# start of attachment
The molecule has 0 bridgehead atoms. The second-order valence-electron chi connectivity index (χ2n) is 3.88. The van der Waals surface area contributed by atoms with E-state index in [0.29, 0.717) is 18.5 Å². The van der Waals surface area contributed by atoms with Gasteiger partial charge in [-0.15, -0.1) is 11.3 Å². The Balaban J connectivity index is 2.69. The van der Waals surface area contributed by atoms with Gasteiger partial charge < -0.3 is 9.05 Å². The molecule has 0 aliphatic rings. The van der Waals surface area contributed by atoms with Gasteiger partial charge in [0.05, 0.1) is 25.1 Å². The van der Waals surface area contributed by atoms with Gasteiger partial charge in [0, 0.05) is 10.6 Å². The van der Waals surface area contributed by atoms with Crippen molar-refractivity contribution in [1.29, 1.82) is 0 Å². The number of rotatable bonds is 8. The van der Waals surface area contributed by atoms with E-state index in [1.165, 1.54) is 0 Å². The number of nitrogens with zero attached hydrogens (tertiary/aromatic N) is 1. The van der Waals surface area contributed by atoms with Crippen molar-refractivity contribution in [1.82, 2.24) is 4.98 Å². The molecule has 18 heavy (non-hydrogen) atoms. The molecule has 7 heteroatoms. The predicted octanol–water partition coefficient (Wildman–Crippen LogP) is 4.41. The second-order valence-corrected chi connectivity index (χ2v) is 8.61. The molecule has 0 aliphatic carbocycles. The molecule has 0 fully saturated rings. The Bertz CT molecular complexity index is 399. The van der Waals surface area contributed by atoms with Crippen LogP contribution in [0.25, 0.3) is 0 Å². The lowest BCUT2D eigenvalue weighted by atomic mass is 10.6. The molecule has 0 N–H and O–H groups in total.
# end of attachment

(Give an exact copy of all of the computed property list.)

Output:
The molecule has 0 bridgehead atoms. The second-order valence-electron chi connectivity index (χ2n) is 3.88. The van der Waals surface area contributed by atoms with E-state index in [0.29, 0.717) is 18.5 Å². The van der Waals surface area contributed by atoms with Gasteiger partial charge in [-0.15, -0.1) is 11.3 Å². The Balaban J connectivity index is 2.69. The van der Waals surface area contributed by atoms with Gasteiger partial charge < -0.3 is 9.05 Å². The molecule has 0 aliphatic rings. The van der Waals surface area contributed by atoms with Gasteiger partial charge in [0.05, 0.1) is 25.1 Å². The van der Waals surface area contributed by atoms with Gasteiger partial charge in [0, 0.05) is 10.6 Å². The van der Waals surface area contributed by atoms with Crippen molar-refractivity contribution in [1.29, 1.82) is 0 Å². The number of rotatable bonds is 8. The van der Waals surface area contributed by atoms with E-state index in [1.165, 1.54) is 0 Å². The number of nitrogens with zero attached hydrogens (tertiary/aromatic N) is 1. The van der Waals surface area contributed by atoms with Crippen molar-refractivity contribution in [1.82, 2.24) is 4.98 Å². The molecule has 18 heavy (non-hydrogen) atoms. The molecule has 7 heteroatoms. The predicted octanol–water partition coefficient (Wildman–Crippen LogP) is 4.41. The second-order valence-corrected chi connectivity index (χ2v) is 8.61. The molecule has 0 aliphatic carbocycles. The molecule has 0 fully saturated rings. The Bertz CT molecular complexity index is 399. The van der Waals surface area contributed by atoms with Crippen LogP contribution in [0.25, 0.3) is 0 Å². The lowest BCUT2D eigenvalue weighted by atomic mass is 10.6. The molecule has 0 N–H and O–H groups in total.